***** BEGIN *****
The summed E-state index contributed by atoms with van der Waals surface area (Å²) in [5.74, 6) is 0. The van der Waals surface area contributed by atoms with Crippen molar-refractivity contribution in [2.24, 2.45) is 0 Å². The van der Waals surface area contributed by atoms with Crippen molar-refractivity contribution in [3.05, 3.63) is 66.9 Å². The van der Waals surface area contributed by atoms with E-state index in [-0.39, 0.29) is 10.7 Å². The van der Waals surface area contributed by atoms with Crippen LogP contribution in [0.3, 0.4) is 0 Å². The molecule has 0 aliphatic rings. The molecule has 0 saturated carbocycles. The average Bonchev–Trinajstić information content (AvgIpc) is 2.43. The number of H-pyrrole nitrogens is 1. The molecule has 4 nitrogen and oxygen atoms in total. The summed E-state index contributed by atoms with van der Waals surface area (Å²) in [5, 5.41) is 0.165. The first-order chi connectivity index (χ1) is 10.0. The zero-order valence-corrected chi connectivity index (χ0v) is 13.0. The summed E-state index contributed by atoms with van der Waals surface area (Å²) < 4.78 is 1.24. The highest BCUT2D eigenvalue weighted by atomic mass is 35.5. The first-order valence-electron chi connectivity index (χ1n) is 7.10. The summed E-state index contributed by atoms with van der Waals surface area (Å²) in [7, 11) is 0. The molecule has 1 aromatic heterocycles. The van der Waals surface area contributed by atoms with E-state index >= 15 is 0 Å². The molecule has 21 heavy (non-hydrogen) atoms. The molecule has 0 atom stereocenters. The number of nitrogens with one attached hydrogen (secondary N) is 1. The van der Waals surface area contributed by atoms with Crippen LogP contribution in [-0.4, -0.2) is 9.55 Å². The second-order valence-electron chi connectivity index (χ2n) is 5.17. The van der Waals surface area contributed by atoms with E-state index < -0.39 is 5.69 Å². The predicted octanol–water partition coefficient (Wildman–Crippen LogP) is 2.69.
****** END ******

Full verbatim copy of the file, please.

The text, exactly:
The summed E-state index contributed by atoms with van der Waals surface area (Å²) in [5.74, 6) is 0. The van der Waals surface area contributed by atoms with Crippen molar-refractivity contribution in [2.24, 2.45) is 0 Å². The van der Waals surface area contributed by atoms with Crippen molar-refractivity contribution in [3.05, 3.63) is 66.9 Å². The van der Waals surface area contributed by atoms with E-state index in [-0.39, 0.29) is 10.7 Å². The van der Waals surface area contributed by atoms with Crippen LogP contribution in [0.3, 0.4) is 0 Å². The molecule has 0 aliphatic rings. The molecule has 0 saturated carbocycles. The average Bonchev–Trinajstić information content (AvgIpc) is 2.43. The number of H-pyrrole nitrogens is 1. The molecule has 4 nitrogen and oxygen atoms in total. The summed E-state index contributed by atoms with van der Waals surface area (Å²) in [5, 5.41) is 0.165. The first-order chi connectivity index (χ1) is 10.0. The zero-order valence-corrected chi connectivity index (χ0v) is 13.0. The summed E-state index contributed by atoms with van der Waals surface area (Å²) < 4.78 is 1.24. The highest BCUT2D eigenvalue weighted by atomic mass is 35.5. The first-order valence-electron chi connectivity index (χ1n) is 7.10. The summed E-state index contributed by atoms with van der Waals surface area (Å²) in [7, 11) is 0. The molecule has 1 aromatic heterocycles. The van der Waals surface area contributed by atoms with E-state index >= 15 is 0 Å². The molecule has 21 heavy (non-hydrogen) atoms. The molecule has 0 atom stereocenters. The number of nitrogens with one attached hydrogen (secondary N) is 1. The van der Waals surface area contributed by atoms with Crippen LogP contribution in [-0.4, -0.2) is 9.55 Å². The second-order valence-electron chi connectivity index (χ2n) is 5.17. The van der Waals surface area contributed by atoms with E-state index < -0.39 is 5.69 Å². The predicted octanol–water partition coefficient (Wildman–Crippen LogP) is 2.69.